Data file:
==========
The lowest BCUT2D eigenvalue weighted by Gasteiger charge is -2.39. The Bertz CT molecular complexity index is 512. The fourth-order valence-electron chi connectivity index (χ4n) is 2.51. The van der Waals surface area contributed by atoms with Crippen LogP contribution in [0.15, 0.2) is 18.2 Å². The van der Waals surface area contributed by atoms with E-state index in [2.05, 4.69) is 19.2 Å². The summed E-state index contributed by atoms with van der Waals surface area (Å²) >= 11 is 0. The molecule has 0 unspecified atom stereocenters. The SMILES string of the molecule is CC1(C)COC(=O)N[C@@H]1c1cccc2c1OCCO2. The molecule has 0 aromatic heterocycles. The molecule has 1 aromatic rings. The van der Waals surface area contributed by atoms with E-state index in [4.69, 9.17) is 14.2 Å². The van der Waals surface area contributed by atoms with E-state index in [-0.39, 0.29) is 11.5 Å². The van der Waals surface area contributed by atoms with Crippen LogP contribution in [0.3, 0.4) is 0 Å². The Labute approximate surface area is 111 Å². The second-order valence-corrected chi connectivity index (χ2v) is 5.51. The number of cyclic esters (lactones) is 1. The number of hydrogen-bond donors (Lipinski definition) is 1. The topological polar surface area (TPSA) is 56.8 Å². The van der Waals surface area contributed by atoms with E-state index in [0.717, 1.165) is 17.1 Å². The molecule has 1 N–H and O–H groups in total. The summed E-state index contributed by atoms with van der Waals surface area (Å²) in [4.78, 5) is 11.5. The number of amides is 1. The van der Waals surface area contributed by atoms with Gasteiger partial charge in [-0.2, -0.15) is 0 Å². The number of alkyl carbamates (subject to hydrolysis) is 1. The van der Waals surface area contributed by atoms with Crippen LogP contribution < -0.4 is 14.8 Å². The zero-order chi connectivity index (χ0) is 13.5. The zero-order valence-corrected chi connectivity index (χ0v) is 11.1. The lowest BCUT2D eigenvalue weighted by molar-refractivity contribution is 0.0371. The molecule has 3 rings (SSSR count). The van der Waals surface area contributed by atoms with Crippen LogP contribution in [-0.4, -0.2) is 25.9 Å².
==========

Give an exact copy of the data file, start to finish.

The lowest BCUT2D eigenvalue weighted by Gasteiger charge is -2.39. The Bertz CT molecular complexity index is 512. The fourth-order valence-electron chi connectivity index (χ4n) is 2.51. The van der Waals surface area contributed by atoms with Crippen LogP contribution in [0.15, 0.2) is 18.2 Å². The van der Waals surface area contributed by atoms with E-state index in [2.05, 4.69) is 19.2 Å². The summed E-state index contributed by atoms with van der Waals surface area (Å²) >= 11 is 0. The molecule has 0 unspecified atom stereocenters. The SMILES string of the molecule is CC1(C)COC(=O)N[C@@H]1c1cccc2c1OCCO2. The molecule has 0 aromatic heterocycles. The molecule has 1 aromatic rings. The van der Waals surface area contributed by atoms with E-state index in [4.69, 9.17) is 14.2 Å². The van der Waals surface area contributed by atoms with E-state index in [-0.39, 0.29) is 11.5 Å². The van der Waals surface area contributed by atoms with Crippen LogP contribution in [0.3, 0.4) is 0 Å². The Labute approximate surface area is 111 Å². The second-order valence-corrected chi connectivity index (χ2v) is 5.51. The number of cyclic esters (lactones) is 1. The number of hydrogen-bond donors (Lipinski definition) is 1. The topological polar surface area (TPSA) is 56.8 Å². The van der Waals surface area contributed by atoms with E-state index in [0.717, 1.165) is 17.1 Å². The molecule has 1 N–H and O–H groups in total. The summed E-state index contributed by atoms with van der Waals surface area (Å²) in [4.78, 5) is 11.5. The number of amides is 1. The van der Waals surface area contributed by atoms with Gasteiger partial charge in [-0.2, -0.15) is 0 Å². The number of alkyl carbamates (subject to hydrolysis) is 1. The van der Waals surface area contributed by atoms with Crippen LogP contribution < -0.4 is 14.8 Å². The zero-order chi connectivity index (χ0) is 13.5. The zero-order valence-corrected chi connectivity index (χ0v) is 11.1. The lowest BCUT2D eigenvalue weighted by molar-refractivity contribution is 0.0371. The molecule has 3 rings (SSSR count). The van der Waals surface area contributed by atoms with Crippen LogP contribution in [-0.4, -0.2) is 25.9 Å².